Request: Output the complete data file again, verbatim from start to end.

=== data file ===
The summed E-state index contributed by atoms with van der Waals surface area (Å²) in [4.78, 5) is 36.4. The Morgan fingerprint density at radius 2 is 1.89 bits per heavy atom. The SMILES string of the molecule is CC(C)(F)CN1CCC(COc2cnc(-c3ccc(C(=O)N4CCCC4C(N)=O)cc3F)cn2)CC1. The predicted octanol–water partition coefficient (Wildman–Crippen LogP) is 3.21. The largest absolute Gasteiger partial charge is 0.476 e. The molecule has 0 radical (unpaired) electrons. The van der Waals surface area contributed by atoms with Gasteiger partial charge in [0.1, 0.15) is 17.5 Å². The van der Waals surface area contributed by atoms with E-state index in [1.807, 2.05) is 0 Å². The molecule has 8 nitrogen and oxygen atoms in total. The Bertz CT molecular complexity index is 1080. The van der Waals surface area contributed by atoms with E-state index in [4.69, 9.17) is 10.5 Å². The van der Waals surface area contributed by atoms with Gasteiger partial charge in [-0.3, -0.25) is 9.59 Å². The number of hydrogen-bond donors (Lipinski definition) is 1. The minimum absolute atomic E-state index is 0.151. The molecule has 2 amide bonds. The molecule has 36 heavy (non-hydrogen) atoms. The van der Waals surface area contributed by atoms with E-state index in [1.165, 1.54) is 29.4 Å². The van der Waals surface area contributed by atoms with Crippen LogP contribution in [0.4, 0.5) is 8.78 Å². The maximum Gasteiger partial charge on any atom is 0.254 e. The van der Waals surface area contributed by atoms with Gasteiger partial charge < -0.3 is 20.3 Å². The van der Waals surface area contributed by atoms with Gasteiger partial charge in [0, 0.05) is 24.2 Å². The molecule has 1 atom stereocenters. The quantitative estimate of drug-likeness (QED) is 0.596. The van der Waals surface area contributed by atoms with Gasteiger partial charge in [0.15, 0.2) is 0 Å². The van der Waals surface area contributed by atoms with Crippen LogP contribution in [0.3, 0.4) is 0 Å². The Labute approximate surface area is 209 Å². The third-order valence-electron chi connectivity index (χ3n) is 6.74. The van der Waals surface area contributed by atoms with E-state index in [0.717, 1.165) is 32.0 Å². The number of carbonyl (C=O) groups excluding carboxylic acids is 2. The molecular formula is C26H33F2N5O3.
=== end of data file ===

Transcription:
The summed E-state index contributed by atoms with van der Waals surface area (Å²) in [4.78, 5) is 36.4. The Morgan fingerprint density at radius 2 is 1.89 bits per heavy atom. The SMILES string of the molecule is CC(C)(F)CN1CCC(COc2cnc(-c3ccc(C(=O)N4CCCC4C(N)=O)cc3F)cn2)CC1. The predicted octanol–water partition coefficient (Wildman–Crippen LogP) is 3.21. The largest absolute Gasteiger partial charge is 0.476 e. The molecule has 0 radical (unpaired) electrons. The van der Waals surface area contributed by atoms with Gasteiger partial charge in [0.1, 0.15) is 17.5 Å². The van der Waals surface area contributed by atoms with E-state index in [1.807, 2.05) is 0 Å². The molecule has 8 nitrogen and oxygen atoms in total. The Bertz CT molecular complexity index is 1080. The van der Waals surface area contributed by atoms with E-state index in [4.69, 9.17) is 10.5 Å². The van der Waals surface area contributed by atoms with Gasteiger partial charge in [-0.3, -0.25) is 9.59 Å². The number of hydrogen-bond donors (Lipinski definition) is 1. The minimum absolute atomic E-state index is 0.151. The molecule has 2 amide bonds. The molecule has 36 heavy (non-hydrogen) atoms. The van der Waals surface area contributed by atoms with E-state index in [1.165, 1.54) is 29.4 Å². The van der Waals surface area contributed by atoms with Crippen LogP contribution in [0.4, 0.5) is 8.78 Å². The maximum Gasteiger partial charge on any atom is 0.254 e. The van der Waals surface area contributed by atoms with Gasteiger partial charge < -0.3 is 20.3 Å². The van der Waals surface area contributed by atoms with Gasteiger partial charge in [0, 0.05) is 24.2 Å². The molecule has 1 atom stereocenters. The quantitative estimate of drug-likeness (QED) is 0.596. The van der Waals surface area contributed by atoms with Gasteiger partial charge in [0.15, 0.2) is 0 Å². The van der Waals surface area contributed by atoms with Crippen LogP contribution in [0.3, 0.4) is 0 Å². The Labute approximate surface area is 209 Å². The third-order valence-electron chi connectivity index (χ3n) is 6.74. The van der Waals surface area contributed by atoms with E-state index in [0.717, 1.165) is 32.0 Å². The number of carbonyl (C=O) groups excluding carboxylic acids is 2. The molecular formula is C26H33F2N5O3.